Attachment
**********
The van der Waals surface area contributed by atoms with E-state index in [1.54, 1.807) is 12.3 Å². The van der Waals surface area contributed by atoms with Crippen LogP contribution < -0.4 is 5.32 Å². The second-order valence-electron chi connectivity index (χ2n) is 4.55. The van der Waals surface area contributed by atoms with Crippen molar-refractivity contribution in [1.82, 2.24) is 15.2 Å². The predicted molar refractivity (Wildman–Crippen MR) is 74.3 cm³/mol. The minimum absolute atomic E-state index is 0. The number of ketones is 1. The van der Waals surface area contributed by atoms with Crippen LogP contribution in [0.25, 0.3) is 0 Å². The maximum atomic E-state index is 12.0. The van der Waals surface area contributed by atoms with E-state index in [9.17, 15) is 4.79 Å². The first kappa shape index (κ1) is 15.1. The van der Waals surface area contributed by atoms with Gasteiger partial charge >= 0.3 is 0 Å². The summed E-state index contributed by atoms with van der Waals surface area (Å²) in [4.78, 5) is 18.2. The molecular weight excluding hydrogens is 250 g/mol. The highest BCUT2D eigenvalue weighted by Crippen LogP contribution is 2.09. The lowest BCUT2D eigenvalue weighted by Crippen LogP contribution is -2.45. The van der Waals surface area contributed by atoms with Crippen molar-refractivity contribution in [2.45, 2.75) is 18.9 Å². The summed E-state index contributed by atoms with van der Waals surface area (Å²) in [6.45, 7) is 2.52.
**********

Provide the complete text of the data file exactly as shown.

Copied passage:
The van der Waals surface area contributed by atoms with E-state index in [1.54, 1.807) is 12.3 Å². The van der Waals surface area contributed by atoms with Crippen LogP contribution < -0.4 is 5.32 Å². The second-order valence-electron chi connectivity index (χ2n) is 4.55. The van der Waals surface area contributed by atoms with Crippen molar-refractivity contribution in [1.82, 2.24) is 15.2 Å². The predicted molar refractivity (Wildman–Crippen MR) is 74.3 cm³/mol. The minimum absolute atomic E-state index is 0. The number of ketones is 1. The van der Waals surface area contributed by atoms with Crippen LogP contribution in [0.25, 0.3) is 0 Å². The maximum atomic E-state index is 12.0. The van der Waals surface area contributed by atoms with E-state index in [9.17, 15) is 4.79 Å². The first kappa shape index (κ1) is 15.1. The van der Waals surface area contributed by atoms with Gasteiger partial charge >= 0.3 is 0 Å². The summed E-state index contributed by atoms with van der Waals surface area (Å²) in [4.78, 5) is 18.2. The molecular weight excluding hydrogens is 250 g/mol. The highest BCUT2D eigenvalue weighted by Crippen LogP contribution is 2.09. The lowest BCUT2D eigenvalue weighted by Crippen LogP contribution is -2.45. The van der Waals surface area contributed by atoms with Crippen molar-refractivity contribution in [2.45, 2.75) is 18.9 Å². The summed E-state index contributed by atoms with van der Waals surface area (Å²) in [6.45, 7) is 2.52.